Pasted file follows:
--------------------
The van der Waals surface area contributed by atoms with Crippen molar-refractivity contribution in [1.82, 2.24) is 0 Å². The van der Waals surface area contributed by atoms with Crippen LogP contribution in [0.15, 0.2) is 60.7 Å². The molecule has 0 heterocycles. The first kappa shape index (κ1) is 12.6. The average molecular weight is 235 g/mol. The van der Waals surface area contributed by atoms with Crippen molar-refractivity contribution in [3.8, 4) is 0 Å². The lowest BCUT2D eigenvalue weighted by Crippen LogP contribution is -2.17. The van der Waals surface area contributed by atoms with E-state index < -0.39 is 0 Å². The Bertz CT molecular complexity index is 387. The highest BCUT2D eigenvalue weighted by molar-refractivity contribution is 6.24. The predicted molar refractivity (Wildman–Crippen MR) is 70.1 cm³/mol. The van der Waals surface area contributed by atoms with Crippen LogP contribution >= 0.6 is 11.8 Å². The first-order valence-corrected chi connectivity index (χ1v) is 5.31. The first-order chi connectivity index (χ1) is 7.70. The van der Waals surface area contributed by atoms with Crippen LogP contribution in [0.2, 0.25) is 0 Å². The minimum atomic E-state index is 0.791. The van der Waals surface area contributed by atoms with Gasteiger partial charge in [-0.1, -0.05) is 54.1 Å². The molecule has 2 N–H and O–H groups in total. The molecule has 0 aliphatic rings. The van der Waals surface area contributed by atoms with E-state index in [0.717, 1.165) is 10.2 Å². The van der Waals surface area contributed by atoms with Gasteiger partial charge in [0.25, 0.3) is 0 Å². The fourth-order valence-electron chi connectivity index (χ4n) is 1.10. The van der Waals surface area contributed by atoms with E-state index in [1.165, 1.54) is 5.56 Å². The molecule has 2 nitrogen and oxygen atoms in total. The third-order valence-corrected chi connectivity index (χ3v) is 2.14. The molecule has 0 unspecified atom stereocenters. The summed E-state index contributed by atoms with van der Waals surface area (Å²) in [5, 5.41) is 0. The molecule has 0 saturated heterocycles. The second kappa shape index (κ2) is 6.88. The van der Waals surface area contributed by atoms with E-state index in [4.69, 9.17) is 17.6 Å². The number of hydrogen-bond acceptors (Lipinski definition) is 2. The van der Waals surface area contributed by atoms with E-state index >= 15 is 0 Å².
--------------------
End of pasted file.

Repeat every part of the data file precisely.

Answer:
The van der Waals surface area contributed by atoms with Crippen molar-refractivity contribution in [1.82, 2.24) is 0 Å². The van der Waals surface area contributed by atoms with Crippen LogP contribution in [0.15, 0.2) is 60.7 Å². The molecule has 0 heterocycles. The first kappa shape index (κ1) is 12.6. The average molecular weight is 235 g/mol. The van der Waals surface area contributed by atoms with Crippen molar-refractivity contribution in [3.8, 4) is 0 Å². The lowest BCUT2D eigenvalue weighted by Crippen LogP contribution is -2.17. The van der Waals surface area contributed by atoms with E-state index < -0.39 is 0 Å². The Bertz CT molecular complexity index is 387. The highest BCUT2D eigenvalue weighted by molar-refractivity contribution is 6.24. The predicted molar refractivity (Wildman–Crippen MR) is 70.1 cm³/mol. The van der Waals surface area contributed by atoms with Crippen LogP contribution >= 0.6 is 11.8 Å². The first-order valence-corrected chi connectivity index (χ1v) is 5.31. The first-order chi connectivity index (χ1) is 7.70. The van der Waals surface area contributed by atoms with Crippen LogP contribution in [0.2, 0.25) is 0 Å². The minimum atomic E-state index is 0.791. The van der Waals surface area contributed by atoms with Gasteiger partial charge in [-0.1, -0.05) is 54.1 Å². The molecule has 2 N–H and O–H groups in total. The molecule has 0 aliphatic rings. The van der Waals surface area contributed by atoms with E-state index in [0.717, 1.165) is 10.2 Å². The van der Waals surface area contributed by atoms with Gasteiger partial charge in [0.25, 0.3) is 0 Å². The fourth-order valence-electron chi connectivity index (χ4n) is 1.10. The van der Waals surface area contributed by atoms with E-state index in [1.165, 1.54) is 5.56 Å². The molecule has 2 nitrogen and oxygen atoms in total. The third-order valence-corrected chi connectivity index (χ3v) is 2.14. The molecule has 0 unspecified atom stereocenters. The summed E-state index contributed by atoms with van der Waals surface area (Å²) in [5, 5.41) is 0. The molecule has 0 saturated heterocycles. The second kappa shape index (κ2) is 6.88. The van der Waals surface area contributed by atoms with E-state index in [4.69, 9.17) is 17.6 Å². The number of hydrogen-bond acceptors (Lipinski definition) is 2. The van der Waals surface area contributed by atoms with E-state index >= 15 is 0 Å².